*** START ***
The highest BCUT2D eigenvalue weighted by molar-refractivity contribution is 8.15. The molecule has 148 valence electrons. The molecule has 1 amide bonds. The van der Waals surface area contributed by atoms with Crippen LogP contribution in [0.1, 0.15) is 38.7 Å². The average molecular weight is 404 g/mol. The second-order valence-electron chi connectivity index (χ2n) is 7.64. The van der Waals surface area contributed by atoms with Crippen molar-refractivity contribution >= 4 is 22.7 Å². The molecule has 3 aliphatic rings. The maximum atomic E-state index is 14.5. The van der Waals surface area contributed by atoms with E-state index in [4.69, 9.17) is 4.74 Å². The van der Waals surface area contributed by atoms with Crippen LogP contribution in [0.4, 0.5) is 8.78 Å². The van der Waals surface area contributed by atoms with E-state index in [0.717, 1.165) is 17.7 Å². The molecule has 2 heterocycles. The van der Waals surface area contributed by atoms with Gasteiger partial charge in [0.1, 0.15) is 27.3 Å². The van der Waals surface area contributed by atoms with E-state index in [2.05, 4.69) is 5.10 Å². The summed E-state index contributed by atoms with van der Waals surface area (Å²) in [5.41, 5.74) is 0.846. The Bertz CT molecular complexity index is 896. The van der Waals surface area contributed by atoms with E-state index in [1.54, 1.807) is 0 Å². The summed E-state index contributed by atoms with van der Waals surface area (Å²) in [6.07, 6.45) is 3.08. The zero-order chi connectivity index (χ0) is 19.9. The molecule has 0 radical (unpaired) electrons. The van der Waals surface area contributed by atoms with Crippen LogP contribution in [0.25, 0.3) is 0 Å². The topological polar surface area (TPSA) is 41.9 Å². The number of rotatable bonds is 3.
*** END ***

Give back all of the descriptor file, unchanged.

The highest BCUT2D eigenvalue weighted by molar-refractivity contribution is 8.15. The molecule has 148 valence electrons. The molecule has 1 amide bonds. The van der Waals surface area contributed by atoms with Crippen LogP contribution in [0.1, 0.15) is 38.7 Å². The average molecular weight is 404 g/mol. The second-order valence-electron chi connectivity index (χ2n) is 7.64. The van der Waals surface area contributed by atoms with Crippen molar-refractivity contribution >= 4 is 22.7 Å². The molecule has 3 aliphatic rings. The maximum atomic E-state index is 14.5. The van der Waals surface area contributed by atoms with E-state index in [4.69, 9.17) is 4.74 Å². The van der Waals surface area contributed by atoms with Crippen LogP contribution in [0.4, 0.5) is 8.78 Å². The van der Waals surface area contributed by atoms with E-state index in [0.717, 1.165) is 17.7 Å². The molecule has 2 heterocycles. The van der Waals surface area contributed by atoms with Gasteiger partial charge in [0.1, 0.15) is 27.3 Å². The van der Waals surface area contributed by atoms with E-state index in [2.05, 4.69) is 5.10 Å². The summed E-state index contributed by atoms with van der Waals surface area (Å²) in [5.41, 5.74) is 0.846. The Bertz CT molecular complexity index is 896. The van der Waals surface area contributed by atoms with E-state index in [1.54, 1.807) is 0 Å². The summed E-state index contributed by atoms with van der Waals surface area (Å²) in [6.07, 6.45) is 3.08. The zero-order chi connectivity index (χ0) is 19.9. The molecule has 0 radical (unpaired) electrons. The van der Waals surface area contributed by atoms with Crippen LogP contribution in [0.25, 0.3) is 0 Å². The topological polar surface area (TPSA) is 41.9 Å². The number of rotatable bonds is 3.